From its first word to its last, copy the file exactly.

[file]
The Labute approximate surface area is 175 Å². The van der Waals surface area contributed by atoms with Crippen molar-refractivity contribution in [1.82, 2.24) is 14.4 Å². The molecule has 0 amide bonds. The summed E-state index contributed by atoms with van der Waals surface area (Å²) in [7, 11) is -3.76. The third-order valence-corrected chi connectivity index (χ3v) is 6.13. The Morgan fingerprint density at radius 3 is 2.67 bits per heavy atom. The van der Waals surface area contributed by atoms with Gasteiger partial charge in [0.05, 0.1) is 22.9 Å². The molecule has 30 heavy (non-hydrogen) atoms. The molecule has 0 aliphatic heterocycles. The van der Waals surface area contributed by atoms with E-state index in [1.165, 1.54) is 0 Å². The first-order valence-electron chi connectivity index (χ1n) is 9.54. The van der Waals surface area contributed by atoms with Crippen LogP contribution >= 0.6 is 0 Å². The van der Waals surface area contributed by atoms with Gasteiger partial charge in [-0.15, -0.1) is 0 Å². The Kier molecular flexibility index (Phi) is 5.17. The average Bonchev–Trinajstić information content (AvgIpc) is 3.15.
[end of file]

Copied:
The Labute approximate surface area is 175 Å². The van der Waals surface area contributed by atoms with Crippen molar-refractivity contribution in [1.82, 2.24) is 14.4 Å². The molecule has 0 amide bonds. The summed E-state index contributed by atoms with van der Waals surface area (Å²) in [7, 11) is -3.76. The third-order valence-corrected chi connectivity index (χ3v) is 6.13. The Morgan fingerprint density at radius 3 is 2.67 bits per heavy atom. The van der Waals surface area contributed by atoms with Gasteiger partial charge in [0.05, 0.1) is 22.9 Å². The molecule has 30 heavy (non-hydrogen) atoms. The molecule has 0 aliphatic heterocycles. The van der Waals surface area contributed by atoms with E-state index in [1.165, 1.54) is 0 Å². The first-order valence-electron chi connectivity index (χ1n) is 9.54. The van der Waals surface area contributed by atoms with Crippen LogP contribution >= 0.6 is 0 Å². The van der Waals surface area contributed by atoms with Gasteiger partial charge in [-0.15, -0.1) is 0 Å². The Kier molecular flexibility index (Phi) is 5.17. The average Bonchev–Trinajstić information content (AvgIpc) is 3.15.